This rare 17th-century table, destined for our new art, design and fashion galleries, is an exceptional example of exuberant baroque design.
Lucio De Lucci and Andrea Brustolon (1662-1732)
The top is made from European and exotic hardwoods, supplemented with stained horn, ivory and pewter details. The base is made from carved boxwood.
Acquired jointly in 2012 by National Museums Scotland and the V&A, with the aid of the Heritage Lottery Fund, the Art Fund, the National Museums Scotland Charitable Trust (the Lindsay Endowment), the Wolfson Foundation and the Edinburgh Decorative and Fine Arts Society.
Art of Living, Level 5, National Museum of Scotland
Did you know?
The table was once part of a group of six. However, our table and its pair, now in the collection of the V&A, are the only ones to retain their original bases.
This grand baroque table is one of a pair acquired jointly in 2012 by National Museums Scotland and the V&A, with the aid of the Heritage Lottery Fund, the Art Fund, the National Museums Scotland Charitable Trust (the Lindsay Endowment), the Wolfson Foundation and the Edinburgh Decorative and Fine Arts Society.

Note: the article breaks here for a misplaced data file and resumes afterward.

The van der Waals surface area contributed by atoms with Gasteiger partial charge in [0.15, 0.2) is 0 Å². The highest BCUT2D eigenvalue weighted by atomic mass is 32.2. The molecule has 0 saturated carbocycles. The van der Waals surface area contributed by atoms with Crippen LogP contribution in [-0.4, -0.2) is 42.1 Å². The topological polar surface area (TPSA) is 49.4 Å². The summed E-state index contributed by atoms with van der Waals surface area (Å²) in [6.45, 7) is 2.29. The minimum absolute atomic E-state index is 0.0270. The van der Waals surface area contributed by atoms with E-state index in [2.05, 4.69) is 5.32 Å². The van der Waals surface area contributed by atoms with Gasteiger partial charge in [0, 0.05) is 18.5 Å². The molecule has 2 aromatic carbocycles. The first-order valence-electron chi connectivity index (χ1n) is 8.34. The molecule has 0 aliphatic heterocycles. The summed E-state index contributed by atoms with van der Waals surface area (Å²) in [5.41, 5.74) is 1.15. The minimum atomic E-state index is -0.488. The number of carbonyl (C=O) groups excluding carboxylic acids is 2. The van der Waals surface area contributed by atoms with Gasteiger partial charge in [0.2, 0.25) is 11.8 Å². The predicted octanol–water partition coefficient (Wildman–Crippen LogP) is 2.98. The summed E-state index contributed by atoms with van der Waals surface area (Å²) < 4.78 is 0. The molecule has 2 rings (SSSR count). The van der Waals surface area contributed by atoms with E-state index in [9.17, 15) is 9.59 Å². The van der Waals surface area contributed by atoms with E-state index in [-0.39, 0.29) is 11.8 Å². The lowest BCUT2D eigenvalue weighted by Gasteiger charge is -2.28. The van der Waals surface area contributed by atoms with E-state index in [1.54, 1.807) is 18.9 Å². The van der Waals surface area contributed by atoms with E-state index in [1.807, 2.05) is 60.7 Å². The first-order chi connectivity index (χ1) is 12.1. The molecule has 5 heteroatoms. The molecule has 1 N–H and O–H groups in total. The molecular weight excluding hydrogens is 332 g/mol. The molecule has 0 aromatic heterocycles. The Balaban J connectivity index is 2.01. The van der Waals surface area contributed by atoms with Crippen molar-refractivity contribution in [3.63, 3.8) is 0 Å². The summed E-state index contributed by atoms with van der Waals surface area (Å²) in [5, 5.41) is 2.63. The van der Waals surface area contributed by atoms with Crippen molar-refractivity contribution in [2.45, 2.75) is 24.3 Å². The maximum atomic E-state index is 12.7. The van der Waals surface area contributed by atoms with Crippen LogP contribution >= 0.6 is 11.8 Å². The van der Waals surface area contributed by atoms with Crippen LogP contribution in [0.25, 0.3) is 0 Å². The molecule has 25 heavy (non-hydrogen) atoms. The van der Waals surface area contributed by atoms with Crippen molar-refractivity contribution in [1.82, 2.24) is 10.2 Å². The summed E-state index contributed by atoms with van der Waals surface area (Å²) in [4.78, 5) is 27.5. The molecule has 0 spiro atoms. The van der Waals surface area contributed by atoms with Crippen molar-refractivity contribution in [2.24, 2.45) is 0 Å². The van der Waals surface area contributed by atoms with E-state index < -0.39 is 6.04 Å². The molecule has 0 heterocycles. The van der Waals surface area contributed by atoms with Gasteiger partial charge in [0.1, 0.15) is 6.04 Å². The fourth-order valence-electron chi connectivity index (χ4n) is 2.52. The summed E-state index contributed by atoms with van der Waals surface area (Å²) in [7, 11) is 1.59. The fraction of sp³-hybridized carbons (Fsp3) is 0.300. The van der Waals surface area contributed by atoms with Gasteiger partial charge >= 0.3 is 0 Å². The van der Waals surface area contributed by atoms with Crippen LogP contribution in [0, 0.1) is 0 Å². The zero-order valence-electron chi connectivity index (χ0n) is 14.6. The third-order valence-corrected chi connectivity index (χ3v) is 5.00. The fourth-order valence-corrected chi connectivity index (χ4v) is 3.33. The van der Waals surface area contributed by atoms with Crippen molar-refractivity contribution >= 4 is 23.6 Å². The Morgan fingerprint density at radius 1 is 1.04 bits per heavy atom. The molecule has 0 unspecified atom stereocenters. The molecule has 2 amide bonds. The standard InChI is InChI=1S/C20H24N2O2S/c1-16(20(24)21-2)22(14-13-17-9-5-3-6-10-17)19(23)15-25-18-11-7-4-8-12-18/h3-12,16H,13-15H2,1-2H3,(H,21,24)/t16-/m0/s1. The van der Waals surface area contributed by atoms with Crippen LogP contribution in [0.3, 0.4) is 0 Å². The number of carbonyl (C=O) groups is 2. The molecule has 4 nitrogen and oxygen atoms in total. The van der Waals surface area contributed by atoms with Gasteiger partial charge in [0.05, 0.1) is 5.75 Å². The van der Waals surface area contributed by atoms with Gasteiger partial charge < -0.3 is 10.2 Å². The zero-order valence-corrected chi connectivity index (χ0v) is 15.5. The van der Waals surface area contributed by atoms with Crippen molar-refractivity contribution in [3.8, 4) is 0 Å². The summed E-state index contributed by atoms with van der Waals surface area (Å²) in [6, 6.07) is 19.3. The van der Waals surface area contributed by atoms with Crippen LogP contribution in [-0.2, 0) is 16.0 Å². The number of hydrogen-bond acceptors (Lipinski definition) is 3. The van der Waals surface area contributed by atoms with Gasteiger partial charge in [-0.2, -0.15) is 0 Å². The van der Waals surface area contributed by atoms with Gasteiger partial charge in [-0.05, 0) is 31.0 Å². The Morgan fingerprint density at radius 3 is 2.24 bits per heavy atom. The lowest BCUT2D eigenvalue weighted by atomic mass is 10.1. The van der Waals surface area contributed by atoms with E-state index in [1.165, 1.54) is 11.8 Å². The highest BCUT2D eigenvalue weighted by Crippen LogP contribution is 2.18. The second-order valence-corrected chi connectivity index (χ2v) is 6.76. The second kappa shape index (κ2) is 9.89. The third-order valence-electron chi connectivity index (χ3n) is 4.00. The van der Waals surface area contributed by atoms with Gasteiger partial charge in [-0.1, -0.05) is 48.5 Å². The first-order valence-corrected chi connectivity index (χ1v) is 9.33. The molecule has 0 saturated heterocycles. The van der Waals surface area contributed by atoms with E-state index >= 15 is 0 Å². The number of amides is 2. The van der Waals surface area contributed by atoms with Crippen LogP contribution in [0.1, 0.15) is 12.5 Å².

The pair of tables, made in Venice between 1685 and 1688, were once part of a group of six. Their elaborate marquetry tops depict scenes of warfare between Venice and the Ottoman Empire for control of the Greek Peloponnese. The tables may have been made for the commander of the Venetian forces during the 1680s, Doge Francesco Morosini.
The marquetry, which is signed by maker Lucio de Lucci, uses ebony, rosewood, walnut and fruitwoods with ivory, stained horn, and pewter. It is based on printed sources, including even tiny details such as the little men playing musical instruments among the foliage and birds. These were taken from a set of prints etched by Jacques Callot in Florence in 1616 and entitled Varie figure Gobbi (‘Various hunchbacked figures’).
The boxwood base is attributed to the celebrated sculptor Andrea Brustolon (1662-1732), described as ‘the Michelangelo of wood’ by Balzac in the 19th century, about the time the tables came to Britain. Acquired by the 5th Duke of Buccleuch in 1833, they remained at Dalkeith Palace until sold by the 8th Duke in 1971.